Q: My business is facing difficulties and I’m worried that this will attract negative press coverage. How can I protect our reputation?
A: Every organisation is vulnerable to a crisis and whether you are facing an office closure, a product recall or an accident on site, if the public perceives you as compassionate, competent and confident, they are far more likely to believe and support what you say.
The sensational stories we all read about in the tabloids are examples of what happens when communications go wrong. While no one can predict a crisis, with a little foresight and preparation you can protect your reputation and turn a potential PR crisis into a media opportunity that wins you customer and public support.
Here are some of my tips on preparing for a crisis and how to get the best out of a bad situation:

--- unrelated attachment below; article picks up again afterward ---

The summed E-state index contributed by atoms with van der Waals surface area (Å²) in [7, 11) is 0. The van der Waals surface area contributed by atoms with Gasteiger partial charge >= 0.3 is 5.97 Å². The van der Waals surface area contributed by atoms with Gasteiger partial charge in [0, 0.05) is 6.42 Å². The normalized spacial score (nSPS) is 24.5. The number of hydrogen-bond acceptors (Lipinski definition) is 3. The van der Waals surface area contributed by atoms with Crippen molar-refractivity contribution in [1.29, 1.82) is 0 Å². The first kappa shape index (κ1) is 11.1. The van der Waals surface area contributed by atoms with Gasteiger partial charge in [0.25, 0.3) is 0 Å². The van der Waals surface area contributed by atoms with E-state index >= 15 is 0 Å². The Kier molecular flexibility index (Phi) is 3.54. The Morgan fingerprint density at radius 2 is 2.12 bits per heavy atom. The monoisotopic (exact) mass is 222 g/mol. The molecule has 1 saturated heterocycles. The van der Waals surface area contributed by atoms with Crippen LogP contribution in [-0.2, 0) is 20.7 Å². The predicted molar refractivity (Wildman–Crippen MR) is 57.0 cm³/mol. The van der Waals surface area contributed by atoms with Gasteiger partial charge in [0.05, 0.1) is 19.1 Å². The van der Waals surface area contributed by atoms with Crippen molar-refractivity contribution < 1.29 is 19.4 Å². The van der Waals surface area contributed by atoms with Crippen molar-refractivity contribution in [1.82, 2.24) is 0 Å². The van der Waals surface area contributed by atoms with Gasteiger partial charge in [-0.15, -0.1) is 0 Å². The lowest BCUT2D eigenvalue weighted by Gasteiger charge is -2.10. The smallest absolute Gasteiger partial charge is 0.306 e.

Fail to prepare, prepare to fail – If you can step back and make an honest assessment of any potential issues in your organisation, you’ll be better prepared when a crisis hits. A little assistance from a professional communications firm can establish a basic framework so you can respond effectively when something does go wrong.
Show you care – Show sympathy and concern. Put yourself in the shoes of the people you’ve affected and shape your messages to address their concerns first.
Have a PR strategy – Decide what you need to tell people and who you need to tell before you speak to the media. And, select the right spokesperson for the job. If your CEO isn’t media savvy, can’t communicate well, or doesn’t really know the issues, choose someone who does.
Get your facts straight and tell the truth – The easiest way to make a fool of yourself is tell your side of the story without knowing the facts. Double-check your information with more than one source. And remember, journalists need information quickly. If they don’t get it from you, they’ll get it from someone else!
Manage the message – Make sure your own employees, suppliers and clients are never surprised by information going out to the public. And make sure they know not to speak to the media, but who to refer media enquiries to.
Never say ‘no comment’ – ‘No comment’ is always a comment so don’t ever say it – people will think you are hiding something!